Constellate [on KS Friday]

Our 3am banana conversation was about cleaning out. The past few years have, as Skip is fond of saying, tipped the apple cart. Our life-apples are akimbo. So, as we pick them up, we are also sorting. It’s not just the stuff in our closets or the post-water-line-mess-explosion in the basement, it’s also the psychological/mental/spiritual/emotional debris. What bag of trash can we finally toss in the bin? What small treasure was unearthed that surprised us? What will we carry forward into the next chapter that informs who we’re now becoming?

I sat in the basement for a few minutes yesterday, staring at the canvas on my easel. Each day I see a little more of the painting that I will someday paint. I do not now have the time or energy to make it visible. This canvas is becoming a marker in time. It calls. My creative energy is dedicated to other projects and I am careful not to over-tap it. That is new. Knowing my limits. Honoring the creative well is part of who I am becoming. I am in no rush. That’s new, too.

“I’m certain these were my momma’s,” Kerri said, showing me the tic-tacs. She was cleaning out the pantry and found them in the way-back. Beaky was a fan of tic-tacs. Treasure. And, how did they get lost in the recesses of our pantry? No matter, they inspired some good stories, reminiscing. “It makes no sense, but I’m keeping these,” she said. Treasures do not need to make sense.

I learned a big lesson during the decade that it took me to complete and produce The Lost Boy: I started it as a project for Tom to perform and it became a project I had to perform for Tom. His passing was the final piece necessary to complete the story he wanted to tell. His passing made the play possible to perform. The lesson: we cannot see it all. We think we understand “why” but mostly our reasoning is constellation. Dots connected in the vast open sky.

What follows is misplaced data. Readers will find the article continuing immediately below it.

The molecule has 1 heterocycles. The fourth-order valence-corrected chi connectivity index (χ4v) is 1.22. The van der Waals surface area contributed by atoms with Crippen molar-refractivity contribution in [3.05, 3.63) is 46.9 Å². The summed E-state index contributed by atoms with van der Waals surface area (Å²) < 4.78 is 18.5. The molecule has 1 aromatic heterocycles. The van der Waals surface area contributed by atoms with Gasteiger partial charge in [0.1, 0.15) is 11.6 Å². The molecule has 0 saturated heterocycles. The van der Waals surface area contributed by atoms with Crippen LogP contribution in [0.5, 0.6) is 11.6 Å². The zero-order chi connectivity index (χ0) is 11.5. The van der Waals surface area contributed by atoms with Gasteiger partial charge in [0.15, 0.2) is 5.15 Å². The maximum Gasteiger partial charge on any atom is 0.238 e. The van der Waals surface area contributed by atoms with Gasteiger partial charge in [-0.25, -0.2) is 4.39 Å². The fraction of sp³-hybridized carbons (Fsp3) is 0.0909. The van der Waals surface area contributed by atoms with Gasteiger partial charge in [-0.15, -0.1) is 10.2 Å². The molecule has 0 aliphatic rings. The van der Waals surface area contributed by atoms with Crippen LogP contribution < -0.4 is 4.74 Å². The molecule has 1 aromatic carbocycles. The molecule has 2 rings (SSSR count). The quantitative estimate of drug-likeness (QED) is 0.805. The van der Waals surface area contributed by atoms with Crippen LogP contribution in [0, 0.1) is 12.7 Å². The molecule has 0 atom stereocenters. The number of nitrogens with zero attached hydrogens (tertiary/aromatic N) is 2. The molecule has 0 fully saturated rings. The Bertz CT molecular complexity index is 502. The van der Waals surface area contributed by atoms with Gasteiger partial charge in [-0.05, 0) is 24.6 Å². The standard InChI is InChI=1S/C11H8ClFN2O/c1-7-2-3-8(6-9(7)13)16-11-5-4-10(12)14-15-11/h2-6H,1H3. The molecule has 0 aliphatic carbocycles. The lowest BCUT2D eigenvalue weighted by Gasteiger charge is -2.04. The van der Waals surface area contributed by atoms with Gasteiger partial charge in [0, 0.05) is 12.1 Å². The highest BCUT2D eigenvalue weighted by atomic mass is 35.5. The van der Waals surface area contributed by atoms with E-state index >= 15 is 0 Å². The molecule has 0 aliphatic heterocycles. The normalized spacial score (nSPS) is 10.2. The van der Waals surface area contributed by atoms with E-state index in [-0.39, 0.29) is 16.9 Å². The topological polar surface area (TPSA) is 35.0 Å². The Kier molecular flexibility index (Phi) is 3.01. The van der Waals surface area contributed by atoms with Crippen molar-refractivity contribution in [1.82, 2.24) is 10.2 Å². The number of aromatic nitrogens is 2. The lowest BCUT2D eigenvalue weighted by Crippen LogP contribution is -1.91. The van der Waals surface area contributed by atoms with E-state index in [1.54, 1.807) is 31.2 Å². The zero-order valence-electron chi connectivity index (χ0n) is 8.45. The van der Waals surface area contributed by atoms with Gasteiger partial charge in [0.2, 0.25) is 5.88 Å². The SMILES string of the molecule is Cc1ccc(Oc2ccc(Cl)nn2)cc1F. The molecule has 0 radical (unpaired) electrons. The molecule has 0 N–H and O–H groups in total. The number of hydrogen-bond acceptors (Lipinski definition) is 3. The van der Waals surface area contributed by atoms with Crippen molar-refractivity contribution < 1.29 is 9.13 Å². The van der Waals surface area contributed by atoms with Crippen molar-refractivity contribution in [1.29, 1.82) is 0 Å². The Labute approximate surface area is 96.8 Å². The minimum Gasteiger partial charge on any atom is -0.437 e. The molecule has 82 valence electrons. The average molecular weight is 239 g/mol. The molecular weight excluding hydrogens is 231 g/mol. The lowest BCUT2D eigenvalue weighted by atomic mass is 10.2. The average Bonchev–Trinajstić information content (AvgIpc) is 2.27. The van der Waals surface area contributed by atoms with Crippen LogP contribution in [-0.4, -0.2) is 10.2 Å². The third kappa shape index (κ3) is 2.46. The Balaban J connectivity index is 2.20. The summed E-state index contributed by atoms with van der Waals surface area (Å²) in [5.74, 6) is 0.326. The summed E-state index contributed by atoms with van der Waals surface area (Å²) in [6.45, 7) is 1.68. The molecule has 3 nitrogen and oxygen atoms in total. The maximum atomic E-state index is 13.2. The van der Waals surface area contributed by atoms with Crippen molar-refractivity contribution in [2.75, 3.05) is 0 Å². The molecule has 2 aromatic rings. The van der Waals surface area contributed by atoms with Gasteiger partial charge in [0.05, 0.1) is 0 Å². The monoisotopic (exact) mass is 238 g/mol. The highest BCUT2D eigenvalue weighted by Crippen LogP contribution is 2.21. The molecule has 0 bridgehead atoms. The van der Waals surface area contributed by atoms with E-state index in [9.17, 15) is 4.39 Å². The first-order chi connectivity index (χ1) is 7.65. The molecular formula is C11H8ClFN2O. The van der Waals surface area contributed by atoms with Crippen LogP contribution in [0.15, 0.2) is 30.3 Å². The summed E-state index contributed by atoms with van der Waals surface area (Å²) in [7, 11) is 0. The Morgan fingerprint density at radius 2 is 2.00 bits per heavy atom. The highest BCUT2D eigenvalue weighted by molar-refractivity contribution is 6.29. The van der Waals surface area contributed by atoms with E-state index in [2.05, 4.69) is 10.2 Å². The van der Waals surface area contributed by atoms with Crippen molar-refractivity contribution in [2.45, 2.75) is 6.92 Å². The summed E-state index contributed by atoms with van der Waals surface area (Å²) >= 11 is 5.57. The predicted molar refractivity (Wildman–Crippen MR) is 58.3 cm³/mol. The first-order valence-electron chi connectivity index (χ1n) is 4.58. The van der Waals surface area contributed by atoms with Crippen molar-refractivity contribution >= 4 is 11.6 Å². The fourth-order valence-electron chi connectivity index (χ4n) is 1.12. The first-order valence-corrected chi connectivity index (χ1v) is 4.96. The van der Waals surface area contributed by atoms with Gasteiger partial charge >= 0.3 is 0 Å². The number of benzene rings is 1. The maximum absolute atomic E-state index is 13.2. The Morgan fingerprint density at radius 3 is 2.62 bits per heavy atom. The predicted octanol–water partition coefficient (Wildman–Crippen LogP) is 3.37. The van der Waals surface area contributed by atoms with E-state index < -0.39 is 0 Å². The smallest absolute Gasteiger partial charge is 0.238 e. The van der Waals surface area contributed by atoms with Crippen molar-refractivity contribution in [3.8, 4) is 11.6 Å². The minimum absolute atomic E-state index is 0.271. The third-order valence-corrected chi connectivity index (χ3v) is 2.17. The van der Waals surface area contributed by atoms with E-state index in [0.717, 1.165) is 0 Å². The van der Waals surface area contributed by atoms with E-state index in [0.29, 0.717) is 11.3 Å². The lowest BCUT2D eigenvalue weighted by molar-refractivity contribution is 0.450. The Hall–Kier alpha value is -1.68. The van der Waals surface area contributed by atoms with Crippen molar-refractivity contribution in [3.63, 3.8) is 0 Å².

The tipping of the apple cart. 3am bananas. Next chapter imagined and arriving. A tic-tac kiss from the past. Making space for constellation. We are in awe and not in a hurry.

Kerri’s albums are available on iTunes and streaming on Pandora

read Kerri’s blogpost about TICTACS

connected/released from the heart © 1995 kerri sherwood

Let It Spin [on Two Artists Tuesday]

perspective copy

The answer to “Who Am I?” is mostly a matter of perspective [or concoction, depending upon your perspective ;-)]. As much as we might want it to be, who-am-I is not a fixed state of affairs. Thankfully, we are not as narrowly defined as we want to believe.

We constellate together some identity-fixed points (son, father, banker, artist, gardener…) that give general shape to the who-am-I inquiry.  Mix in a few subsets: competitive, passive, rich, poor, successful, homeless, handy, all-thumbs… and there’s some nice variation giving color to the primary fixed points.

For some real fun, factor in the changes of identity that happen over the course of a lifetime. Who did you understand yourself to be at 10? At 20? At 30? Dear friends just became grandparents; their entire universe is spinning. Who are they now?

I have had moments of triumph that turned to dust in my mouth. What looked like fulfillment was, in fact, an empty sack. Once, thinking I was looking good, I walked headlong into a glass door. Instant fool. Identity is much more fluid than fixed.